Episode 15, Circe

Episode Fifteen takes the form of a play script with stage directions and descriptions, with characters’ names appearing above their dialogue. The majority of the action of Episode Fifteen occurs only as drunken hallucinations.

The episode opens at Nighttown, which acts as Dublinmarker's red-light district. Stephen and Lynch walk toward a brothel. Bloom attempts to follow Stephen and Lynch to Nighttown, but soon loses them. Here, the episode's first hallucination begins, in which Bloom is confronted by family members, such as Molly Bloom and his parents, and also by Gerty MacDowell, in regards to various offences.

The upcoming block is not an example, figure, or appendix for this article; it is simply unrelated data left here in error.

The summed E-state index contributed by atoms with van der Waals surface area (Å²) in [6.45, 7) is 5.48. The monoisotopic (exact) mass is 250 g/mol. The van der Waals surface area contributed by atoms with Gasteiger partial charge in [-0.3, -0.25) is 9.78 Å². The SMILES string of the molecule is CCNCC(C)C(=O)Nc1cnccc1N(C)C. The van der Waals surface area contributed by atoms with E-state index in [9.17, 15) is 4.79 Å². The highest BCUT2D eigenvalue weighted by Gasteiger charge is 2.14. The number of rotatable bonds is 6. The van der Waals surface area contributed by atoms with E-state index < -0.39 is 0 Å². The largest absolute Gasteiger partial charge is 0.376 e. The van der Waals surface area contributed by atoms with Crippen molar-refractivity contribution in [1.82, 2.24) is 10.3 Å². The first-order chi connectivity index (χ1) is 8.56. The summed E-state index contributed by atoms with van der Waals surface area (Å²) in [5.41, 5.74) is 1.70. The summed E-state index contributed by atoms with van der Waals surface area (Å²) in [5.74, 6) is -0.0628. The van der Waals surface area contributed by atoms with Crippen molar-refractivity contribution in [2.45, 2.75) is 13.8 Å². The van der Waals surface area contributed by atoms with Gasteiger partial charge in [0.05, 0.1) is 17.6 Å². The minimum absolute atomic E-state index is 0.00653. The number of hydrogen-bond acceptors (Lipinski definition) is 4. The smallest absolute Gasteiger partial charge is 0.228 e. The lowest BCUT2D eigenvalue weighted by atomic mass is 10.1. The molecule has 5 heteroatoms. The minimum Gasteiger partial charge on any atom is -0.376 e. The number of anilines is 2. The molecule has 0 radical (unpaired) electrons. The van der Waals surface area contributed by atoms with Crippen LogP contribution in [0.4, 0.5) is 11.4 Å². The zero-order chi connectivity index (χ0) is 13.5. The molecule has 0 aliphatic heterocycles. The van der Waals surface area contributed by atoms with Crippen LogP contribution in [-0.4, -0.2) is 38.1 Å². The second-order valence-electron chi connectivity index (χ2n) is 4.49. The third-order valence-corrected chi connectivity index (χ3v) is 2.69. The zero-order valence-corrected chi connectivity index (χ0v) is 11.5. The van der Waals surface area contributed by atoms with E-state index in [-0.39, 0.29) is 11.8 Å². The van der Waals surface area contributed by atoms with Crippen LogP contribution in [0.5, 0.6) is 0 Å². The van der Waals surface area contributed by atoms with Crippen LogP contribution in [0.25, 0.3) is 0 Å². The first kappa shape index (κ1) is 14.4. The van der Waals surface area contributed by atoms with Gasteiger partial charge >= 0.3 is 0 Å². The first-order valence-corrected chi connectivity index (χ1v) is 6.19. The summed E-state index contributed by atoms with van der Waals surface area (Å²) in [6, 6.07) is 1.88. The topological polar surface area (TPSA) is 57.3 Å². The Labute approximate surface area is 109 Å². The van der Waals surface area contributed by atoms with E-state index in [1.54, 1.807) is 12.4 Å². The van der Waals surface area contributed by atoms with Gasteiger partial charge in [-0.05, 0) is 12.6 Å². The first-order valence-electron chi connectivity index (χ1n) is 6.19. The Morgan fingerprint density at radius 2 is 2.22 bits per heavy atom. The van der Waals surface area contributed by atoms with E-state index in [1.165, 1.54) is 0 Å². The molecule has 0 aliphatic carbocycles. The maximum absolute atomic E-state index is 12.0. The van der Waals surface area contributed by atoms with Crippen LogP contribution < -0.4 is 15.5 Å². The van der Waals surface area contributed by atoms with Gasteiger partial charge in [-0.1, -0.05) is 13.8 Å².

Awakening from this hallucination, Bloom feeds a dog. This act leads onto another hallucination in which Bloom is questioned by a pair of Night-Wardens. From here, Bloom then imagines facing trial, accused of a variety of outlandish crimes, including forgery and bigamy, possibly alluding to a subconscious guilt over his marital duplicity. Bloom is accused and testified against by recognisable figures like Myles Crawford, and Paddy Dignam. Mary Driscoll states that Bloom made inappropriate advances towards her when she was under his employment. Shaking off this fantasy, Bloom is approached by Zoe Higgins, a local prostitute. Zoe tells him Stephen is currently in the brothel that she works in. Another fantasy ensues, in which Bloom gives a campaign speech. Attracting the attention and subsequent admiration of both the Irish and Zionists, and is subsequently hailed as the leader of "Bloomusalem." The hallucination turns more surreal and unpredictable when Bloom is accused of yet more outlandish offenses and for having rumoured sexual abnormalities. Bloom is then declared a woman, and spontaneously gives birth to eight children. Zoe then reappears, signalling the end of the hallucination, with only a second having actually passed since she last spoke.